Tag Archives: London

Robert M. Kark (1911-2002)

In the 1950’s, Robert Kark and his team of Robert C. Muehrcke, Victor Pollak, and Conrad Pirani became, for a short time, the dominant force in American nephrology by popularizing the use of kidney biopsy as a diagnostic tool. This technique had first been described by Scandinavian investigators with somewhat limited success, but the Kark team […]

The Heritage Craft Schools and Hospitals for Crippled Children

Lisa J. Pruitt Murfreesboro, TN, USA   Grace Hannam Kimmins, 1870-1954, from Kimmins, p6* At the beginning of the twentieth century, following a decade of work among the London poor, Grace Hannam Kimmins (1870-1954) envisioned an idyllic rural retreat, a healing haven for children crippled by diseases associated with urban poverty. In 1903, she realized […]

The National Anti-Vivisection Hospital, London

Alan W.H. Bates, MD, PhD, FRCPath University College, London, United Kingdom (Winter 2015)  The Anti-Vivisection Hospital in the 1930s. Photograph courtesy of Peter Maleczec. Source: Flickr In 1935, the National Anti-Vivisection Hospital was in trouble. Its nurses gave up their holidays to raise money, and residents of London’s deprived district of Battersea, which the hospital […]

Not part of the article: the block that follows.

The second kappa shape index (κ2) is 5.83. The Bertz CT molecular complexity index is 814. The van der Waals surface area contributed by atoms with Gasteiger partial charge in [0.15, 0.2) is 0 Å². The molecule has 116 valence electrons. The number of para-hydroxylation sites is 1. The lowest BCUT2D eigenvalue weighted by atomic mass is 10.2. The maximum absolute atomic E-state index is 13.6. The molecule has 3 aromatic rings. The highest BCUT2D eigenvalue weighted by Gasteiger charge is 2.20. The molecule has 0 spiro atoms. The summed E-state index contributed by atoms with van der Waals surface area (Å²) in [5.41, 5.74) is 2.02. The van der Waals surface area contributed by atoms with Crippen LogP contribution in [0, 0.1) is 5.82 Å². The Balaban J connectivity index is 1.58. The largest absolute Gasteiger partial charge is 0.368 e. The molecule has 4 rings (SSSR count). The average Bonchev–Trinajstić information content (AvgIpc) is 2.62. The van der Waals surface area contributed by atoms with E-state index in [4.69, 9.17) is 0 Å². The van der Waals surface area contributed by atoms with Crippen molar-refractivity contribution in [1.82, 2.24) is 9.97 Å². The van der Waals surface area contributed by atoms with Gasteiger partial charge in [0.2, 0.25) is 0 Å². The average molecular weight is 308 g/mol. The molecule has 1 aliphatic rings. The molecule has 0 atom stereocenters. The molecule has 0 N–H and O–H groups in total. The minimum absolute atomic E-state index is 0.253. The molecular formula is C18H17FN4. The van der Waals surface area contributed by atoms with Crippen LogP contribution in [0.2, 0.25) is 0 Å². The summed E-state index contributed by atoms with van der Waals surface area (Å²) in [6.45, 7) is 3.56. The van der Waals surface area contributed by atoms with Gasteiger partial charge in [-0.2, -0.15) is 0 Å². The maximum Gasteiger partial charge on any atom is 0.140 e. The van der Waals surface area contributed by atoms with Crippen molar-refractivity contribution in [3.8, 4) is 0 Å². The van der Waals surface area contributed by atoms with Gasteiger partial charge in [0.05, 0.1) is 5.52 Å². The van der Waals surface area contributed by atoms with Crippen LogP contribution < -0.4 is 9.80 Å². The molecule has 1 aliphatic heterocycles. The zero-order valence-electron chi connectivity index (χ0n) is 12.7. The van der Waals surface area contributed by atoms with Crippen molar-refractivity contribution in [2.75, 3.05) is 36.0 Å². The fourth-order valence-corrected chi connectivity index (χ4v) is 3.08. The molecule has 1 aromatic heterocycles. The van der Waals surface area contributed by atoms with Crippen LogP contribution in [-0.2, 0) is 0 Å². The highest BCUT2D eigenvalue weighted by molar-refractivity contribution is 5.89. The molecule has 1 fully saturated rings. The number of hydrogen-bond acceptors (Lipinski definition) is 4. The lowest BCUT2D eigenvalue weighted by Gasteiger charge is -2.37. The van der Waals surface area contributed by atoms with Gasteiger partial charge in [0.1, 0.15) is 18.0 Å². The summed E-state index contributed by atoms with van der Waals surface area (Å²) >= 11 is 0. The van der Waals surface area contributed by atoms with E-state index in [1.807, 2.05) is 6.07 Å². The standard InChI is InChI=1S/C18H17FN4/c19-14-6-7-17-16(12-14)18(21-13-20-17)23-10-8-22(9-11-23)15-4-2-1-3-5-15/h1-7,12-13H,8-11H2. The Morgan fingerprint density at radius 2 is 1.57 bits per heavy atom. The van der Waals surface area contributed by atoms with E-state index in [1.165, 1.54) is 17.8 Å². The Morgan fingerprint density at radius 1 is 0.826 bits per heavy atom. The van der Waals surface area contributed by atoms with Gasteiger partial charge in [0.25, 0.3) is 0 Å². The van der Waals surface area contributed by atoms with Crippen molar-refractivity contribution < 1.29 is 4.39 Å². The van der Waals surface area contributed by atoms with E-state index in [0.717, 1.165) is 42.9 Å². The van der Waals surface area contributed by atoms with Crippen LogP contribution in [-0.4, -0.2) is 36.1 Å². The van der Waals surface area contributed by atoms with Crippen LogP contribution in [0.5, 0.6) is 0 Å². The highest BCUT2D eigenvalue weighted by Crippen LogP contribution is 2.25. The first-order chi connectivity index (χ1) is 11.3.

Mingling medicine and medals

Ira L. Rezak Stony Brook, New York, USA     Silver medal by Lewis Pingo (lefc), created for the London Society for the Resuscitation of Dying (The Royal Humane Society). The Latin inscription reads: “Perhaps the little spark may be enhanced.” When I was nine or ten, my grandfather gave me a Dutch two and a half guilder, which looked like a dollar but which I soon found out could not be spent in Brooklyn. After frustration came curiosity about the strange language, coat of arms, and denomination that appeared on this unspendable coin. I went to the library and […]

Richard Bright, the father of nephrology

Two centuries will soon have passed since Richard Bright, of Guy’s Hospital, London, described the disease that came to bear his name. Within a few years of his original publication, the term Bright’s Disease became virtually synonymous with kidney disease—in England, Germany, France, and the United States. In its full-blown formulation it consisted of four […]

The membership examination—then

The examination for membership in the Royal College of Physicians (MRCP) is considered to be the British counterpart of the examination for the American Board of Internal Medicine. Its origins, however, are more venerable, being based on a royal charter granted by Henry VIII in 1518. It may also be safely assumed that its format […]